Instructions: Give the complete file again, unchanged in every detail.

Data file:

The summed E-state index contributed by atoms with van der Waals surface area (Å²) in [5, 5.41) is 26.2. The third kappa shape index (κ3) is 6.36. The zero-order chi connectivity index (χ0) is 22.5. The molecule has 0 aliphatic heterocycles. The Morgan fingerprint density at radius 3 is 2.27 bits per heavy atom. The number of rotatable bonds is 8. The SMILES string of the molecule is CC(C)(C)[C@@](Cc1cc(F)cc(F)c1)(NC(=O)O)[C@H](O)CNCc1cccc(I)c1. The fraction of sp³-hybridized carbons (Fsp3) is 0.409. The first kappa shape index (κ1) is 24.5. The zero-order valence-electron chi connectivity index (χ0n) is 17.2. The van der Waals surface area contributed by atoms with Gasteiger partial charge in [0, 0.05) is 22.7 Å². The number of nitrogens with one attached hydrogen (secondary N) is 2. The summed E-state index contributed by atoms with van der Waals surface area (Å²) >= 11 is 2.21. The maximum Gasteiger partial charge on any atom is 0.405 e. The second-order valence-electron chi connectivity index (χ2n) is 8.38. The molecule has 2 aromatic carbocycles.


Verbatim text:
The summed E-state index contributed by atoms with van der Waals surface area (Å²) in [5, 5.41) is 26.2. The third kappa shape index (κ3) is 6.36. The zero-order chi connectivity index (χ0) is 22.5. The molecule has 0 aliphatic heterocycles. The Morgan fingerprint density at radius 3 is 2.27 bits per heavy atom. The number of rotatable bonds is 8. The SMILES string of the molecule is CC(C)(C)[C@@](Cc1cc(F)cc(F)c1)(NC(=O)O)[C@H](O)CNCc1cccc(I)c1. The fraction of sp³-hybridized carbons (Fsp3) is 0.409. The first kappa shape index (κ1) is 24.5. The zero-order valence-electron chi connectivity index (χ0n) is 17.2. The van der Waals surface area contributed by atoms with Gasteiger partial charge in [0, 0.05) is 22.7 Å². The number of nitrogens with one attached hydrogen (secondary N) is 2. The summed E-state index contributed by atoms with van der Waals surface area (Å²) >= 11 is 2.21. The maximum Gasteiger partial charge on any atom is 0.405 e. The second-order valence-electron chi connectivity index (χ2n) is 8.38. The molecule has 2 aromatic carbocycles.